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Politics, Protests, Iran

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Protests in Iran – which erupted in the aftermath of 22-year-old Mahsa Amini’s custodial death in September for allegedly not properly adhering to the hair-covering rules – have consumed the streets of the nation and present the biggest challenge to the ruling regime in its 43-year history. According to Iranian Human Rights (IHR), at least 488 dissenters have been killed in the security forces’ crackdown on the protests. 

Football is the country’s beloved sport, and considering the gravity of the situation in Iran, it was impossible for the sport to remain unruffled and evade the Iranian political landscape. Understandably, given their large platforms and influence, players as individuals and the national team as a unit had been under immense pressure from different sections of society to get authentically involved in the situation. 

Leading up to the world cup, there were apprehensions, from either side, regarding the impact the national team’s campaign might end up making in Iranian society. 

Open Stadiums, a human rights group that is seeking an end to gender-based discrimination in Iranian football and a right for Iranian women to enter stadiums as spectators, addressed ​​FIFA president Gianni Infantino through an open letter, demanding Iran’s expulsion from the world cup. Calling the Iranian FA “an accomplice of the crimes of the regime,” they rhetorically asked: “Why would FIFA give the Iranian state and its representative a global stage…?”

On the other hand, people like the former Iranian coach, Afshin Ghoti believed that laden with the anxiety of possible anti-government protests on an enormous platform, the government perhaps might have wanted to withdraw the team themselves, according to The Athletic.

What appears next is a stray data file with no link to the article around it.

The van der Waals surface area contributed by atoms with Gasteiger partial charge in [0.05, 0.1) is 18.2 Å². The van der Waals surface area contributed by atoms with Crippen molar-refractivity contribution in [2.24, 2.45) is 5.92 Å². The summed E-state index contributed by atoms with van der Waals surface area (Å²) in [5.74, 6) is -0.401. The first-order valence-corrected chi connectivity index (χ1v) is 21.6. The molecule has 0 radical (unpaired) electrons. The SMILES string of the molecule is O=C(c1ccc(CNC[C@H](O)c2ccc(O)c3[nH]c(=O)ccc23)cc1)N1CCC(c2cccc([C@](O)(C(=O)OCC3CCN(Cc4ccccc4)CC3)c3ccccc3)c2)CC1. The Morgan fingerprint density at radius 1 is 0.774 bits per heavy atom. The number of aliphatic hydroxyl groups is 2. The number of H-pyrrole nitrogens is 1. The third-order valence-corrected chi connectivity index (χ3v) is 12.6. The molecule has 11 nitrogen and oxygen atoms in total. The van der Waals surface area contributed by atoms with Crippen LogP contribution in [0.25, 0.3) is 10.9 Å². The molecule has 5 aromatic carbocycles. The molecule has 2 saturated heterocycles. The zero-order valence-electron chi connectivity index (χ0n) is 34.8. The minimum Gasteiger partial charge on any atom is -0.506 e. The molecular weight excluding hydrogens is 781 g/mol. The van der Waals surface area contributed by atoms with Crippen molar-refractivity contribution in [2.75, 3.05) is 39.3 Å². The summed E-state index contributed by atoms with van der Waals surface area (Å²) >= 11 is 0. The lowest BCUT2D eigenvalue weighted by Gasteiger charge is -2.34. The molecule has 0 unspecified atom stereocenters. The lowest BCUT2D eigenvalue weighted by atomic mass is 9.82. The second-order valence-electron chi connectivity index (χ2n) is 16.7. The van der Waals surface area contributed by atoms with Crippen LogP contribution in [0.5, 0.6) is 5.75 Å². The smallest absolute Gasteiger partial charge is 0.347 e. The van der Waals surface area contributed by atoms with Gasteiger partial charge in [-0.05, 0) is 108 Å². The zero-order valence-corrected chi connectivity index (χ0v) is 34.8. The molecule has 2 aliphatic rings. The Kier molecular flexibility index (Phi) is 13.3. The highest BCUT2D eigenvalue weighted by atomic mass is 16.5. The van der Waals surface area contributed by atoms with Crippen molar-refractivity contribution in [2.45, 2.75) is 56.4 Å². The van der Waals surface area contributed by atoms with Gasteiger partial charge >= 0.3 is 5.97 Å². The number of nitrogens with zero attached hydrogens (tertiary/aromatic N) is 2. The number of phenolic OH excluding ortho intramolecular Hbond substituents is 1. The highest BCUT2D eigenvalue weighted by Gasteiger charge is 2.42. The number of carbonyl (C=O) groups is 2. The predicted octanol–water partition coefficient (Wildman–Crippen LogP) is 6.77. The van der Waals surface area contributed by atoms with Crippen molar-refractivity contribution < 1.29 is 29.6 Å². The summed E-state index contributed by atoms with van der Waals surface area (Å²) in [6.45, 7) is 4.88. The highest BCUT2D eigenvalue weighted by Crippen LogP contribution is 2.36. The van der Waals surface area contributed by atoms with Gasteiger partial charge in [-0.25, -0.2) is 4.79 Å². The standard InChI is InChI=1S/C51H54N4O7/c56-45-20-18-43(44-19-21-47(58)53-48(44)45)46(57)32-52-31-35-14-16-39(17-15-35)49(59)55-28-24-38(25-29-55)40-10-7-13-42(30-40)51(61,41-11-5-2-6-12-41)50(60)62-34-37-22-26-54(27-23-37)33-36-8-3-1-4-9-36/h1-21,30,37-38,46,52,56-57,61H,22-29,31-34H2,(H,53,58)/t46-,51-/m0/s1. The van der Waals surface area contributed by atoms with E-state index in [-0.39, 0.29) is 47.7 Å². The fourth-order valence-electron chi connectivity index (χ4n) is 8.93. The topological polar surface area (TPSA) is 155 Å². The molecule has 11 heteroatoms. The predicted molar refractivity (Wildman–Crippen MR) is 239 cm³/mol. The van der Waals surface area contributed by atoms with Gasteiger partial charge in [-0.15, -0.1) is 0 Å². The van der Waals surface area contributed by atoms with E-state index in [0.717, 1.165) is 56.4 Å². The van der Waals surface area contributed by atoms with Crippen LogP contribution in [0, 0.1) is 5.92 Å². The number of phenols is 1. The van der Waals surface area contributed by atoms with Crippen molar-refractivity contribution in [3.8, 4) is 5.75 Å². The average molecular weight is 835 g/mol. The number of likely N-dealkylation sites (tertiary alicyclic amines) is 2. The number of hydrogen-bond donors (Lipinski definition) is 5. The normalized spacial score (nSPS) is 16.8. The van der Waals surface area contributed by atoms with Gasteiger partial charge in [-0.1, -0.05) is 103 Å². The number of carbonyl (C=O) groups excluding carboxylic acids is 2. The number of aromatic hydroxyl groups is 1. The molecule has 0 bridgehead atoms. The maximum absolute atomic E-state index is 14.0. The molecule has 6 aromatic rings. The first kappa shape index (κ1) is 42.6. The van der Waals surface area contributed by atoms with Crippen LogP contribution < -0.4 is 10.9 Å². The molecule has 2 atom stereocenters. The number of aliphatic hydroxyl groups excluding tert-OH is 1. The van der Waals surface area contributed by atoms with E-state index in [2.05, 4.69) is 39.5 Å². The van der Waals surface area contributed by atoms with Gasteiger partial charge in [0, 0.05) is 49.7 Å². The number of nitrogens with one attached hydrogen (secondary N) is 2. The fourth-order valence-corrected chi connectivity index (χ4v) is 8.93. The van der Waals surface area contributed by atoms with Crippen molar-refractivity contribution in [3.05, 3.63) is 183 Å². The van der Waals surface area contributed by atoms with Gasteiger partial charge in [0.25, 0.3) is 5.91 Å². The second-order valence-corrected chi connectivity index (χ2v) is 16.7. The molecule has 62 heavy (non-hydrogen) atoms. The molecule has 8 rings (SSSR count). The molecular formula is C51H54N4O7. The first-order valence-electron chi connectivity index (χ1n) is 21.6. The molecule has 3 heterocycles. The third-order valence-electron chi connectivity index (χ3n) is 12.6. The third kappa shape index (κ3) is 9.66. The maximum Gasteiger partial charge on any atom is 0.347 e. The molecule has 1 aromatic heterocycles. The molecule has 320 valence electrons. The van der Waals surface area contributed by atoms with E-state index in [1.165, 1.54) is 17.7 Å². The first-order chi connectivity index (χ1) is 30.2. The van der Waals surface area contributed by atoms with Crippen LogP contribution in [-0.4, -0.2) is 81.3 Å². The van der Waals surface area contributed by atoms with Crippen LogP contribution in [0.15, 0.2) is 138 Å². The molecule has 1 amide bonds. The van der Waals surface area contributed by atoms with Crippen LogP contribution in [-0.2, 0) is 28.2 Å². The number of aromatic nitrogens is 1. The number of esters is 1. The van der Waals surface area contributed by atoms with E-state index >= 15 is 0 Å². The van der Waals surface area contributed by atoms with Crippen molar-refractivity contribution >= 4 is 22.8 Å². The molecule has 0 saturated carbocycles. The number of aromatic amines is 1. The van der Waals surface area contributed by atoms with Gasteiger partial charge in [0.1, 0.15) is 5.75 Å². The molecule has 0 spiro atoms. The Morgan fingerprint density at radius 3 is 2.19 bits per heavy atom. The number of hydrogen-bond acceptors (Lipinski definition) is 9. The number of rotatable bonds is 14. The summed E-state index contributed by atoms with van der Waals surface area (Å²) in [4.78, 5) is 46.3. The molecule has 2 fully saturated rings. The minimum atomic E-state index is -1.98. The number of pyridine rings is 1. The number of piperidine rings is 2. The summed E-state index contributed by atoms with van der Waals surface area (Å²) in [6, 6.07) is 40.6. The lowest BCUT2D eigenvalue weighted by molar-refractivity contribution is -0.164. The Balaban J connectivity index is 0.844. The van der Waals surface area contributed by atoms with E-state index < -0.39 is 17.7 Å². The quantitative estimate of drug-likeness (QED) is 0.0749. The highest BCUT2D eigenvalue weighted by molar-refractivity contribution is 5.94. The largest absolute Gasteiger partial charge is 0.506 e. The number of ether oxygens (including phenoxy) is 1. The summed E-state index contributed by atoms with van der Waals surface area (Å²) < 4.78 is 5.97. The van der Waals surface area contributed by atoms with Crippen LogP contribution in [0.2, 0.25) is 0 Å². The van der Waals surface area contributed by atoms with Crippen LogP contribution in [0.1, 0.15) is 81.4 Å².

How did footballers respond, leading up to the world cup?

The boldest and most explicit response came from the country’s prolific striker, Sardar Azmoun, who plays his club football at Bayer Leverkusen currently. After the friendly game against Uruguay in September, Azmoun posted a story on Instagram, where he had around 5 million followers at the time, that said:  “Because of the restrictive laws placed on us in the national team I am not supposed to speak out… I know I risk being sent home, but I can’t take it anymore! You will never be able to erase this from your conscience. Shame on you! You kill easily. Long live Iranian women!” 

Later on, he also posted that the players were being averted from expressing their solidarity with the protesters. However, the forward ended up issuing an apology for the same. According to some rumours, despite having scored 41 goals in just 65 games for Team Melli at the time, Azmoun’s actions had put his selection in the final world squad in doubt. 

Following the Uruguay game, Iran squared off against Senegal in Vienna in another friendly fixture, and the Iranians walked out in black jerseys hiding their badges and emblems as the national anthem played out in a game that was being played behind closed doors. Despite that, voices from fan protests outside the stadium muffled in, and the game was reportedly broadcasted on mute by Iranian State TV.